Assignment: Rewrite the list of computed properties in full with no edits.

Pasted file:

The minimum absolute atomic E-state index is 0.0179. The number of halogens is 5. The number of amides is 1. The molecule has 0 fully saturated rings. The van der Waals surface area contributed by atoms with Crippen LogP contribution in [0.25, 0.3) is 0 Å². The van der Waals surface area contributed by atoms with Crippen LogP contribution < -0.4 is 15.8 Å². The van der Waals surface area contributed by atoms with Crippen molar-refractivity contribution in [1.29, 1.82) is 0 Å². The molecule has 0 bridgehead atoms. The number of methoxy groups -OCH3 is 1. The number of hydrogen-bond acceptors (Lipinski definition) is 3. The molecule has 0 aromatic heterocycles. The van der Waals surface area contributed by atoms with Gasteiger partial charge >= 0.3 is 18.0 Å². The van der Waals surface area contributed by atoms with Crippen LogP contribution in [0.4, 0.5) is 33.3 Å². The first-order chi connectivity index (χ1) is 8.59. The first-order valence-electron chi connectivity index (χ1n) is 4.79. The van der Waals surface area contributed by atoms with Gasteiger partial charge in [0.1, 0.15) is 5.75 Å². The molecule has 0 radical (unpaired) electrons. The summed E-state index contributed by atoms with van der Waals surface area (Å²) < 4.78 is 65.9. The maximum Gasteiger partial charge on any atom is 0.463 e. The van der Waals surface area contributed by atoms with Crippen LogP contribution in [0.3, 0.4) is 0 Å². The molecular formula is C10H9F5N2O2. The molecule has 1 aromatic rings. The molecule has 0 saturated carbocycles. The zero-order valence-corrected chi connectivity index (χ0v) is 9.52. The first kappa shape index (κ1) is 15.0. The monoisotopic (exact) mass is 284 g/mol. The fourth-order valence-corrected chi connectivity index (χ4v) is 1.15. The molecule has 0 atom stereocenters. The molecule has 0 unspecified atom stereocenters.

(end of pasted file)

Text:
The minimum absolute atomic E-state index is 0.0179. The number of halogens is 5. The number of amides is 1. The molecule has 0 fully saturated rings. The van der Waals surface area contributed by atoms with Crippen LogP contribution in [0.25, 0.3) is 0 Å². The van der Waals surface area contributed by atoms with Crippen LogP contribution < -0.4 is 15.8 Å². The van der Waals surface area contributed by atoms with Crippen molar-refractivity contribution in [1.29, 1.82) is 0 Å². The molecule has 0 bridgehead atoms. The number of methoxy groups -OCH3 is 1. The number of hydrogen-bond acceptors (Lipinski definition) is 3. The molecule has 0 aromatic heterocycles. The van der Waals surface area contributed by atoms with Gasteiger partial charge >= 0.3 is 18.0 Å². The van der Waals surface area contributed by atoms with Crippen LogP contribution in [0.4, 0.5) is 33.3 Å². The first-order chi connectivity index (χ1) is 8.59. The first-order valence-electron chi connectivity index (χ1n) is 4.79. The van der Waals surface area contributed by atoms with Gasteiger partial charge in [0.1, 0.15) is 5.75 Å². The molecule has 0 radical (unpaired) electrons. The summed E-state index contributed by atoms with van der Waals surface area (Å²) < 4.78 is 65.9. The maximum Gasteiger partial charge on any atom is 0.463 e. The van der Waals surface area contributed by atoms with Crippen LogP contribution in [0.3, 0.4) is 0 Å². The molecular formula is C10H9F5N2O2. The molecule has 1 aromatic rings. The molecule has 0 saturated carbocycles. The zero-order valence-corrected chi connectivity index (χ0v) is 9.52. The first kappa shape index (κ1) is 15.0. The monoisotopic (exact) mass is 284 g/mol. The fourth-order valence-corrected chi connectivity index (χ4v) is 1.15. The molecule has 0 atom stereocenters. The molecule has 0 unspecified atom stereocenters.